The strike, carried out on May 3 in northwest Syria, targeted a senior al-Qaeda leader, Central Command said in a tweet announcing the operation that day.
The combatant command, which oversees operations in the Middle East and the surrounding region, said it would provide more information “as operational details become available.”
Officials boasted about the success of the operation, confident that the strike had achieved its mission, even though it was difficult to positively identify the target of the strike, since the US has no military footprint in northwest Syria, an area still recovering from the effects of a devastating earthquake.
There were no reports of any other casualties of the drone strike.
In the two weeks that have passed since the operation, Central Command has not released any more information about the intended target.
CENTCOM “has been made aware of allegations that the strike may have resulted in a civilian casualty” and is investigating to see where the strike “may have unintentionally resulted in harm to civilians,” Central Command spokesperson Michael Lawhorn said in a statement.
The Washington Post first reported that the US military is investigating whether a civilian was killed in the strike.
Killed alongside his sheep
Relatives of a man who was killed in a lone strike on the same day in the same area have since come forward with their version of events, saying he was a family man with no links to militancy.
Loutfi Hassan Mesto was herding his sheep in the village of Qurqaniya in Idlib province the morning of Wednesday, May 3 when his brother said he heard blasts and rushed to the site.
“When we went over the mountain, we saw Loutfi dead with six of his sheep,” his older brother Mohammad Mesto told CNN on Friday.
Minutes after receiving the location on their local emergency number, the Syrian Civil Defense, also known as the White Helmets, said they arrived at the location.
“The team noticed only one crater caused by the missile, which was next to the man’s body,” the Syrian Civil Defense said in a statement to CNN on Friday, also confirming that the man had been grazing his sheep.
“When the team arrived, his wife, neighbors, and other people were at the location,” the group added.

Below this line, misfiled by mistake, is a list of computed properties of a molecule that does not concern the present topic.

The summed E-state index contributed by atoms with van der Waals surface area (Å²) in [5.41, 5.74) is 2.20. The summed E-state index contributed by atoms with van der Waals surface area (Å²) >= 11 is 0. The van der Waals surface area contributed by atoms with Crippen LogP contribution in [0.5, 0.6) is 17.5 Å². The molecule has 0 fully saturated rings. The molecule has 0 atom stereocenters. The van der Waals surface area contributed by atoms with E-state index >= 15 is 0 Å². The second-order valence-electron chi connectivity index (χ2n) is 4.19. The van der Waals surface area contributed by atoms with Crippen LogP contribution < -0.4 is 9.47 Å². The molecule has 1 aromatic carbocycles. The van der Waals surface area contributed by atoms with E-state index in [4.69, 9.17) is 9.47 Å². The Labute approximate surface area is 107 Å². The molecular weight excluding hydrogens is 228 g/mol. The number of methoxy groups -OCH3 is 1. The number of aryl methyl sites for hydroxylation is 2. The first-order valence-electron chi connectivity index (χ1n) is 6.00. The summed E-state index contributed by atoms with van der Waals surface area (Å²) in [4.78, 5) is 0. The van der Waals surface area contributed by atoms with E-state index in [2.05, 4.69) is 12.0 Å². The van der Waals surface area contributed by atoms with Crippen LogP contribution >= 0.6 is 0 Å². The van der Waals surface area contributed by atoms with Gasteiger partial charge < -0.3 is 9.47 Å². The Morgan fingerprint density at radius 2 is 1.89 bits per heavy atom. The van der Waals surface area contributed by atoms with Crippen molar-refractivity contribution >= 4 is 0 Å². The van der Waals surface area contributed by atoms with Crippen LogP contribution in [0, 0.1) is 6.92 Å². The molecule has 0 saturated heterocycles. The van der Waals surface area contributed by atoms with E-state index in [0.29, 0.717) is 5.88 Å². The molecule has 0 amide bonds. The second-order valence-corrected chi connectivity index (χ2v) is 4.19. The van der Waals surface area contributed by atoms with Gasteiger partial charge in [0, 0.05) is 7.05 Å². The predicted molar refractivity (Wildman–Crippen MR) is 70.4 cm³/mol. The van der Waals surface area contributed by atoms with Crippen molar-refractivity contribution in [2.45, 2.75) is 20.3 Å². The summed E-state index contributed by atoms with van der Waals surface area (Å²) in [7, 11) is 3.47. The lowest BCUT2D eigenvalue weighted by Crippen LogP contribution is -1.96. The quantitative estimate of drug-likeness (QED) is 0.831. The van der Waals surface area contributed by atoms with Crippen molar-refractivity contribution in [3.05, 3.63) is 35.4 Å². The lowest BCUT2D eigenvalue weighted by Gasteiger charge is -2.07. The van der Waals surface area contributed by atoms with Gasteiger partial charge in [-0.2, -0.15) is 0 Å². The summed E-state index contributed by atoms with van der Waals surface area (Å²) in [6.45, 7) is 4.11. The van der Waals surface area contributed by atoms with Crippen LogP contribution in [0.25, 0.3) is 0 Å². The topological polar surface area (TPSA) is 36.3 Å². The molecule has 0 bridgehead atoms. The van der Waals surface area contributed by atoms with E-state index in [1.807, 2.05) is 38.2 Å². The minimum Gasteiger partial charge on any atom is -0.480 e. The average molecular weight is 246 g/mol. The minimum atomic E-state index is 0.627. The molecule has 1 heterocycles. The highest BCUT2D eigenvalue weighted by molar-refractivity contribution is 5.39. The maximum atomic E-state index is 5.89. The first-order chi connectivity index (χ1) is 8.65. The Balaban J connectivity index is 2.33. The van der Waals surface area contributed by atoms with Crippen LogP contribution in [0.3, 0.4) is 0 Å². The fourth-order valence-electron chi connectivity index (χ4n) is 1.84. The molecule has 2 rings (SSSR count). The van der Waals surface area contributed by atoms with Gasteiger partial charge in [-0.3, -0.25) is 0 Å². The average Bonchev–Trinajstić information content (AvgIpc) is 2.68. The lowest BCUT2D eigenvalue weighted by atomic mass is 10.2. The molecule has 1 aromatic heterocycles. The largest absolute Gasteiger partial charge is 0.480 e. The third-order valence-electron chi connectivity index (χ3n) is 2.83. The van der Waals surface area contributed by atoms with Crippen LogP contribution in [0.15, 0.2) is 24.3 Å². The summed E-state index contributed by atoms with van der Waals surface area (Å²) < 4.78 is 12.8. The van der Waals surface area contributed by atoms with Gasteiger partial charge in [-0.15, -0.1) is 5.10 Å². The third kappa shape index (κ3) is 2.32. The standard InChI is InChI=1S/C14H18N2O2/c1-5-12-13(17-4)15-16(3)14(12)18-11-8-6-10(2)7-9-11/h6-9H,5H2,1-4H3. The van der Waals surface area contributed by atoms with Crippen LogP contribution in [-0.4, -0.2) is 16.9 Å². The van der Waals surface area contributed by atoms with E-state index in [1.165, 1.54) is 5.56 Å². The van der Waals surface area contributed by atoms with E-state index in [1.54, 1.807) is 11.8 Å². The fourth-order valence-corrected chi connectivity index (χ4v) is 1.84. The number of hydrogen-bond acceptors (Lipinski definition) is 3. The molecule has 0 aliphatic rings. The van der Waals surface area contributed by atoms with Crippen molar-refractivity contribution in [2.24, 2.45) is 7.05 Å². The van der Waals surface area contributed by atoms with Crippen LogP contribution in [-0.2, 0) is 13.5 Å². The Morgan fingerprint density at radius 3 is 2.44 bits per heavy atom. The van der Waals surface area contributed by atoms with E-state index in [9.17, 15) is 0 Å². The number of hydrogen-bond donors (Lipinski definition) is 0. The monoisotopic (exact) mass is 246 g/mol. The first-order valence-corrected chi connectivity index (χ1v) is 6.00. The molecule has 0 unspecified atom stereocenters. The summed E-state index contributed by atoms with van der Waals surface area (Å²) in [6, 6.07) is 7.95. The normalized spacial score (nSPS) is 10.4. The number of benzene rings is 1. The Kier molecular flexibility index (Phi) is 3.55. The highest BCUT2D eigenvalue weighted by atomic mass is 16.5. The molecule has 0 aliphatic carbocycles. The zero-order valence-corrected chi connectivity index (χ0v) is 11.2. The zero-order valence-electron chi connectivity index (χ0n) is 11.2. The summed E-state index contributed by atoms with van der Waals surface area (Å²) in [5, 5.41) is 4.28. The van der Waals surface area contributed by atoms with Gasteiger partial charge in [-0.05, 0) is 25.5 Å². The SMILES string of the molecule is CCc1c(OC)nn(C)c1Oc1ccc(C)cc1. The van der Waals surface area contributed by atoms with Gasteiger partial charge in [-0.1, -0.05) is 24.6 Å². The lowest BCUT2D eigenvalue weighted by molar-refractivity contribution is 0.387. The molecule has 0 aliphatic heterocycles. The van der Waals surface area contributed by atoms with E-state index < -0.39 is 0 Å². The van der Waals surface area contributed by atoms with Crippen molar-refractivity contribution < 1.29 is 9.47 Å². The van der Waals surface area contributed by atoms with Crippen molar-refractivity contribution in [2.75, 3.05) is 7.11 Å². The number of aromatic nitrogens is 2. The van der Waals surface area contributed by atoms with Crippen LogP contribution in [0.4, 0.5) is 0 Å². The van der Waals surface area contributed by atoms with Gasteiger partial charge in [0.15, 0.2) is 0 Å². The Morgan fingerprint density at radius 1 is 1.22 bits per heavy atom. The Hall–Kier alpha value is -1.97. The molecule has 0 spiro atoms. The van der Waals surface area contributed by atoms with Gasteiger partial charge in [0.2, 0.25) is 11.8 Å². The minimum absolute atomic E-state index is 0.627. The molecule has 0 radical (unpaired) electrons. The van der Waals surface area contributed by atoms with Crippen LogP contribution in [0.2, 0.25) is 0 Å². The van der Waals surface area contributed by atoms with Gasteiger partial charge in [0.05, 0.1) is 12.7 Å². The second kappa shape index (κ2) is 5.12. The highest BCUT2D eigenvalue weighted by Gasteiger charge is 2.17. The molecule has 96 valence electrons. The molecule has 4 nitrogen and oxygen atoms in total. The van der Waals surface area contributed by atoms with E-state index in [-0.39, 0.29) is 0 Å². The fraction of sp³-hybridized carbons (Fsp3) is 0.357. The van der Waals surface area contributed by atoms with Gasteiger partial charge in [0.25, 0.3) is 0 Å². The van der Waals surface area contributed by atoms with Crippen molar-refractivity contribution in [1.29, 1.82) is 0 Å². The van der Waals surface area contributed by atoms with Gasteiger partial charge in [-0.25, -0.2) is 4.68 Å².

A video provided to CNN by the Syrian Civil Defense showed the moments the team arrived on site.
A woman could be heard crying as a young man hugged the man’s body lying motionless on the ground.
Three men pulled the young man away as another covered the body on the ground with a piece of cloth.
“He is a martyr, God willing,” an unknown voice said in the video.
The Syrian Civil Defense then transferred the body to a local medical facility.
Loutfi, who had 10 children, including a five-year-old, never left his village during the Syrian uprisings and did not support any political faction, his brother said.
“No Free Syrian Army (FSA), no Syrian regime, no ISIS, no al-Qaeda, no Hayat Tahrir al-Sham (HTS), no nothing, he is just a civilian who is trying to make a living,” his brother added, reeling of a list of various factions within Syria’s brutal civil war.
Mohamed Sajee, a distant relative living in Qurqaniya, also told CNN that Loutfi was never known to be in favor or against the Syrian regime.
“It’s impossible that he was with al-Qaeda, he doesn’t even have a beard,” he said.
The issue of civilian casualties is a sensitive one for the Pentagon, and especially Central Command, following a drone strike in the closing days of the withdrawal from Afghanistan that killed 10 civilians, including seven children.
The military had initially claimed that it had targeted and killed an ISIS-K operative, pointing to secondary explosives as proof that the target was storing explosive material.
But the explanation eventually fell apart, and the military acknowledged that the operation was a terrible mistake.
Defense Secretary Lloyd Austin ultimately decided no one would be punished over the botched operation, even as he instructed Central Command and Special Operations Command to improve policies and procedures to prevent civilian harm more effectively.
Austin committed to adjusting Defense Department policies to better protect civilians, even establishing a civilian protection center of excellence, saying at the time that “leaders in this department should be held to account for high standards of conduct and leadership.”